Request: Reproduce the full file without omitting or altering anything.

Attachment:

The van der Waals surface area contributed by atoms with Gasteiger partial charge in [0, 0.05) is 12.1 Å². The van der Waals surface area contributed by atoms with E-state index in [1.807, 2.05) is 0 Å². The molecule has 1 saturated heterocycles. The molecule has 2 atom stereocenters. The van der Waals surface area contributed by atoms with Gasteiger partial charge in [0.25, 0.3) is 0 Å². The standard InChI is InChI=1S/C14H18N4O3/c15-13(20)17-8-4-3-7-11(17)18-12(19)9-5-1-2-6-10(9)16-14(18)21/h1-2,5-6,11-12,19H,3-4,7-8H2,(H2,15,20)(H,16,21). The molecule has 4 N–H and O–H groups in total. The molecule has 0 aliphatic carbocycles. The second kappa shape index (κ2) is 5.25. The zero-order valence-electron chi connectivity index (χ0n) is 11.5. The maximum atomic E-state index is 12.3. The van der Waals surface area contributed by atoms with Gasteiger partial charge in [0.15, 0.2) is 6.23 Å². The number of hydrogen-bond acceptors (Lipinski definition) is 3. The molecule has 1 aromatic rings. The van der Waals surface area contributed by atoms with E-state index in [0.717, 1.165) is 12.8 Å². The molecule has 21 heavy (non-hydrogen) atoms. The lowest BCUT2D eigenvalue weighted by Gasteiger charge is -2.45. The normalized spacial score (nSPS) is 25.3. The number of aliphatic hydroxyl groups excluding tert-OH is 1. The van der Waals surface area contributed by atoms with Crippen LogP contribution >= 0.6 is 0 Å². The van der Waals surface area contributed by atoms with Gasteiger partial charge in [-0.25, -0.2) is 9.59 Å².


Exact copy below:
The van der Waals surface area contributed by atoms with Gasteiger partial charge in [0, 0.05) is 12.1 Å². The van der Waals surface area contributed by atoms with E-state index in [1.807, 2.05) is 0 Å². The molecule has 1 saturated heterocycles. The molecule has 2 atom stereocenters. The van der Waals surface area contributed by atoms with Gasteiger partial charge in [0.25, 0.3) is 0 Å². The standard InChI is InChI=1S/C14H18N4O3/c15-13(20)17-8-4-3-7-11(17)18-12(19)9-5-1-2-6-10(9)16-14(18)21/h1-2,5-6,11-12,19H,3-4,7-8H2,(H2,15,20)(H,16,21). The molecule has 4 N–H and O–H groups in total. The molecule has 0 aliphatic carbocycles. The second kappa shape index (κ2) is 5.25. The zero-order valence-electron chi connectivity index (χ0n) is 11.5. The maximum atomic E-state index is 12.3. The van der Waals surface area contributed by atoms with Gasteiger partial charge in [0.15, 0.2) is 6.23 Å². The number of hydrogen-bond acceptors (Lipinski definition) is 3. The molecule has 1 aromatic rings. The van der Waals surface area contributed by atoms with E-state index in [0.717, 1.165) is 12.8 Å². The molecule has 21 heavy (non-hydrogen) atoms. The lowest BCUT2D eigenvalue weighted by Gasteiger charge is -2.45. The normalized spacial score (nSPS) is 25.3. The number of aliphatic hydroxyl groups excluding tert-OH is 1. The van der Waals surface area contributed by atoms with Crippen LogP contribution >= 0.6 is 0 Å². The van der Waals surface area contributed by atoms with Gasteiger partial charge in [-0.25, -0.2) is 9.59 Å².